SPRINGFIELD, Ill. (WLS) -- Republican candidate for Illinois governor Darren Bailey took aim at Governor JB Pritzker Thursday as Republicans gathered at the state fair for their day to rally the party faithful.
Bailey was also working to restore party unity and excitement after a difficult primary election.
Part of Darren Bailey's message is about projecting Republicans as the party of the working people, and Democrats as the party of an out-of-touch billionaire.
Bailey was hoping to harvest votes with a grand entrance, arriving at the state fair in a green tractor he borrowed from a friend.
"On Tuesday I milked a cow," Bailey said. "Last week, JB Pritzker took a picture with the butter cow."
Republicans are trying to show unity after a primary that divided the party.
"We had a unity event last night and I think everyone surrounded Darren wholeheartedly, saying, here is the last person who stands between JB Pritzker and four more years of ruining Illinois," former candidate for governor Jesse Sullivan said.
House Republican Leader Jim Durkin - who supported Richard Irvin in the primary - did not mention Bailey by name during his speech. Instead, he focused on attacking Democrats.
"Republicans are here to serve people, to make your life better, your children's life better, your grandchildren's life better and to safeguard your future," Durkin said. "Democrats, well, let's talk about them. It's all about enriching themselves and feeding from the public trough."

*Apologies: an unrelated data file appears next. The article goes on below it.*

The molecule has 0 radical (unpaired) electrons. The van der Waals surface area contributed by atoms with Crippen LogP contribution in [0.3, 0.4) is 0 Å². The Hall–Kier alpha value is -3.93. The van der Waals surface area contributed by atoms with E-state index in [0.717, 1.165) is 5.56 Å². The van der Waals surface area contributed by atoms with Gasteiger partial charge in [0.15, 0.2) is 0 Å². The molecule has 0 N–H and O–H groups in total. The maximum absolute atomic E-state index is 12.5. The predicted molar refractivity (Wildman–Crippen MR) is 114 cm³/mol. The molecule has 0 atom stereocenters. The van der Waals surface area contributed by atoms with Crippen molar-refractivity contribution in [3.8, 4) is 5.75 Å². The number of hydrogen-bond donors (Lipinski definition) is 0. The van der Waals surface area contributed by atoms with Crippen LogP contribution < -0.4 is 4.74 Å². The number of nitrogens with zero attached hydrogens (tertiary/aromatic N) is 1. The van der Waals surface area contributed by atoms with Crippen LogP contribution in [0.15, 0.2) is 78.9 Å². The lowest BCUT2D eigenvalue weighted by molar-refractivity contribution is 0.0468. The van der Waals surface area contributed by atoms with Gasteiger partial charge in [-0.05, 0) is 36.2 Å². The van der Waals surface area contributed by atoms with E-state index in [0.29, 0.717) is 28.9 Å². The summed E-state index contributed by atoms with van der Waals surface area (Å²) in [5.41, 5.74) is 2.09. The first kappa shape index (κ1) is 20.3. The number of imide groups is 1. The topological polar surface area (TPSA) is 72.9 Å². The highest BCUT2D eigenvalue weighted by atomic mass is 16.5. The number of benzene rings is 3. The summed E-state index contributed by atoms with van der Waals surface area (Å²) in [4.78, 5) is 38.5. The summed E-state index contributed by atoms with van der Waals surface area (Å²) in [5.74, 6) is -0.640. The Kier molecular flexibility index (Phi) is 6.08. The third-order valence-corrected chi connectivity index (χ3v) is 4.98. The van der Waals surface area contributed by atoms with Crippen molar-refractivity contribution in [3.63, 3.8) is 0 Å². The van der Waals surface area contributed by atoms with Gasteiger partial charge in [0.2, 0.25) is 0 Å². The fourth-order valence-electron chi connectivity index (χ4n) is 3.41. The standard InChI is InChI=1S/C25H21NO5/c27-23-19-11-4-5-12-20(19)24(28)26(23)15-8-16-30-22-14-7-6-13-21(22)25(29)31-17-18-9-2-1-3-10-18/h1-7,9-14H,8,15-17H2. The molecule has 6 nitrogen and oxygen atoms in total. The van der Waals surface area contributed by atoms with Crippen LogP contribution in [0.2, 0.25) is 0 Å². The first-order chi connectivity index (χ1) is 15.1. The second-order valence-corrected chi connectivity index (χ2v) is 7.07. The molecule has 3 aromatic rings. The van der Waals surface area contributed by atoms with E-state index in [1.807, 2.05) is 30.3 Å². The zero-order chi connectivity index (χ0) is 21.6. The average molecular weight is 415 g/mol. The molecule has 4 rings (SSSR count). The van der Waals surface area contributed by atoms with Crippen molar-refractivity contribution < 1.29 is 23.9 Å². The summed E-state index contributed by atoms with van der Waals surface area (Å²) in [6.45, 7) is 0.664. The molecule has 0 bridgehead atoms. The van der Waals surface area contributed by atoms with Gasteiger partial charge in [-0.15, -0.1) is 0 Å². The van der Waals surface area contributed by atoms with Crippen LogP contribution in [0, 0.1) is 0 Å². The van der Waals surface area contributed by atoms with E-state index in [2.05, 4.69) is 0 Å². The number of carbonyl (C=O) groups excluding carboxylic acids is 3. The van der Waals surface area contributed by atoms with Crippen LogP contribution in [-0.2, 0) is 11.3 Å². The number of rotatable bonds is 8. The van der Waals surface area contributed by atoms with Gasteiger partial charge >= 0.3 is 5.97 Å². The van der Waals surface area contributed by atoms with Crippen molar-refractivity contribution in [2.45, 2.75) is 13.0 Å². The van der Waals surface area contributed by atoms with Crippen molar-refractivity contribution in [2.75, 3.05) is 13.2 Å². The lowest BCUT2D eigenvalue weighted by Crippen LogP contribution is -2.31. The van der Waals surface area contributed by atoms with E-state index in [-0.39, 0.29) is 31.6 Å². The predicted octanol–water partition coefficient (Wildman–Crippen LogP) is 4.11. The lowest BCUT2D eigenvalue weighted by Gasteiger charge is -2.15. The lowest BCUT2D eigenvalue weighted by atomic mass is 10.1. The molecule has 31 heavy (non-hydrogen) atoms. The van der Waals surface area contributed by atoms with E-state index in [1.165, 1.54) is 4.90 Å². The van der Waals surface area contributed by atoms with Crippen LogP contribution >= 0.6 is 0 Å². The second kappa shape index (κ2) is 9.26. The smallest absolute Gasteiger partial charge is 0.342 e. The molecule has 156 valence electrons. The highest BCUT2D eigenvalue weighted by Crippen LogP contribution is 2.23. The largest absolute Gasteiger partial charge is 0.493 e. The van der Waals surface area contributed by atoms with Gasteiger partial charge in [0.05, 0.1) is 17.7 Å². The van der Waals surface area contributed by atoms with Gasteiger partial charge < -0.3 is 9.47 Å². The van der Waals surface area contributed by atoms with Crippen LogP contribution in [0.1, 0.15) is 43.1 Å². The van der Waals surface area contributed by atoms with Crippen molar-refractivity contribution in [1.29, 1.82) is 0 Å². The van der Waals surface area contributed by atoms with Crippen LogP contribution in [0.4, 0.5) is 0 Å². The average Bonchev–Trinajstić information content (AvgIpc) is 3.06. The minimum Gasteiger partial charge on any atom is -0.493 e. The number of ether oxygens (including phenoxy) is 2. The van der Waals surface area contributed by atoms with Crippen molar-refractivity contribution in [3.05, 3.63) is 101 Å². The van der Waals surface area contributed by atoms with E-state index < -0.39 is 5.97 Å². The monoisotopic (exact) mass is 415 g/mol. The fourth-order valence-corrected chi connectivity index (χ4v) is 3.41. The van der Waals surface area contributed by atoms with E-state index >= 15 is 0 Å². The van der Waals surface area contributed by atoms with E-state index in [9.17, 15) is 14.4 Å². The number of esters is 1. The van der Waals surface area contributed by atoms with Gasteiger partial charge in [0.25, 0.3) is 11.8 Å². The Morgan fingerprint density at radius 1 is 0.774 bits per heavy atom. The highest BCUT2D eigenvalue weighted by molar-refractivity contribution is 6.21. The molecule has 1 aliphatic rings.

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Republicans said that despite all the Democrats' talk about abortion, the Supreme Court's ruling won't impact Illinois.
"The top issues are crime and the economy and the inflationary policies of the Democrats," former candidate for governor Jeanne Ives said. "So that is where people are looking to make their vote. The abortion issue is way down on the list of concerns."
Bailey hammered his message that Democrats are soft on crime.
"Chicago, that once-great city, didn't become a hell-hole just because of Lori Lightfoot and Kim Foxx," Bailey said. "Starting with JB Pritzker, our leaders are all in cahoots."
The downstate farmer then doubled down on his comments after the rally.
"When is the last time that Chicago experienced a night without a shooting? Do you know?" Bailey asked. "It's been a while. It's been a long time, and it's time to restore sanity and common sense and integrity and safety on the streets."
Bailey said he believes the party will rally around him, and even if enthusiasm among some mainstream Republicans might be soft, the hope of defeating JB Pritzker is something that will certainly work in Bailey's favor.